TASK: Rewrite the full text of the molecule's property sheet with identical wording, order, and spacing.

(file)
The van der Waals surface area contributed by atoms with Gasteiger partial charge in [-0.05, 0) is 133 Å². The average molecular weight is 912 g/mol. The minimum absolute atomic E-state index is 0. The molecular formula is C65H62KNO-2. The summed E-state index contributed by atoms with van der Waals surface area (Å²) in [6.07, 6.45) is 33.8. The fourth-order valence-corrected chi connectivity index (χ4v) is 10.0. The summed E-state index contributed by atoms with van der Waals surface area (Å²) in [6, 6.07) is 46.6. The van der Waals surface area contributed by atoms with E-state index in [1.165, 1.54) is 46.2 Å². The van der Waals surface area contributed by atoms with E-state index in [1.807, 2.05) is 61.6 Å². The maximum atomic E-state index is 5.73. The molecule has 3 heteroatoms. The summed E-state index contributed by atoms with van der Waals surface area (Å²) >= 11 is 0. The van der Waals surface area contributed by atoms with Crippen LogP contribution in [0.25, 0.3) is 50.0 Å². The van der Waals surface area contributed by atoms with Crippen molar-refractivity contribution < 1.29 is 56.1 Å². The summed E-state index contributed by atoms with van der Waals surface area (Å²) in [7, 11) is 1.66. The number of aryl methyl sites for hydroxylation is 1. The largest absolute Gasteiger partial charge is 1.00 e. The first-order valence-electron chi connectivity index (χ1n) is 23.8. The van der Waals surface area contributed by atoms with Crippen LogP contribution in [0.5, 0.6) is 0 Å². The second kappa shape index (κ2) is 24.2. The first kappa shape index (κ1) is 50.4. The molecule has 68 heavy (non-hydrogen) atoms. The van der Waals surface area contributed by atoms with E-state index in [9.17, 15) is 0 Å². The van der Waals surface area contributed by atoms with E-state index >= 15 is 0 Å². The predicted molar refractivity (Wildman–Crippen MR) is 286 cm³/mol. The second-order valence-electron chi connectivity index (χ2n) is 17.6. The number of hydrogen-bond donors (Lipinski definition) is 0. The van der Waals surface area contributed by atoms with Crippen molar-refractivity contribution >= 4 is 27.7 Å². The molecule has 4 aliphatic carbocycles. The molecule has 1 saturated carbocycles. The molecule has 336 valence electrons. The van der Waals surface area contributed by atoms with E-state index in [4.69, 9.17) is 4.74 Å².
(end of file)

The van der Waals surface area contributed by atoms with Gasteiger partial charge in [-0.05, 0) is 133 Å². The average molecular weight is 912 g/mol. The minimum absolute atomic E-state index is 0. The molecular formula is C65H62KNO-2. The summed E-state index contributed by atoms with van der Waals surface area (Å²) in [6.07, 6.45) is 33.8. The fourth-order valence-corrected chi connectivity index (χ4v) is 10.0. The summed E-state index contributed by atoms with van der Waals surface area (Å²) in [6, 6.07) is 46.6. The van der Waals surface area contributed by atoms with E-state index in [1.165, 1.54) is 46.2 Å². The van der Waals surface area contributed by atoms with E-state index in [1.807, 2.05) is 61.6 Å². The maximum atomic E-state index is 5.73. The molecule has 3 heteroatoms. The summed E-state index contributed by atoms with van der Waals surface area (Å²) >= 11 is 0. The van der Waals surface area contributed by atoms with Crippen LogP contribution in [0.25, 0.3) is 50.0 Å². The van der Waals surface area contributed by atoms with Crippen molar-refractivity contribution < 1.29 is 56.1 Å². The summed E-state index contributed by atoms with van der Waals surface area (Å²) in [7, 11) is 1.66. The number of aryl methyl sites for hydroxylation is 1. The largest absolute Gasteiger partial charge is 1.00 e. The first-order valence-electron chi connectivity index (χ1n) is 23.8. The van der Waals surface area contributed by atoms with Crippen LogP contribution in [0.5, 0.6) is 0 Å². The second kappa shape index (κ2) is 24.2. The first kappa shape index (κ1) is 50.4. The molecule has 68 heavy (non-hydrogen) atoms. The van der Waals surface area contributed by atoms with E-state index in [9.17, 15) is 0 Å². The van der Waals surface area contributed by atoms with E-state index >= 15 is 0 Å². The predicted molar refractivity (Wildman–Crippen MR) is 286 cm³/mol. The second-order valence-electron chi connectivity index (χ2n) is 17.6. The number of hydrogen-bond donors (Lipinski definition) is 0. The van der Waals surface area contributed by atoms with Crippen molar-refractivity contribution >= 4 is 27.7 Å². The molecule has 4 aliphatic carbocycles. The molecule has 1 saturated carbocycles. The molecule has 336 valence electrons. The van der Waals surface area contributed by atoms with E-state index in [4.69, 9.17) is 4.74 Å².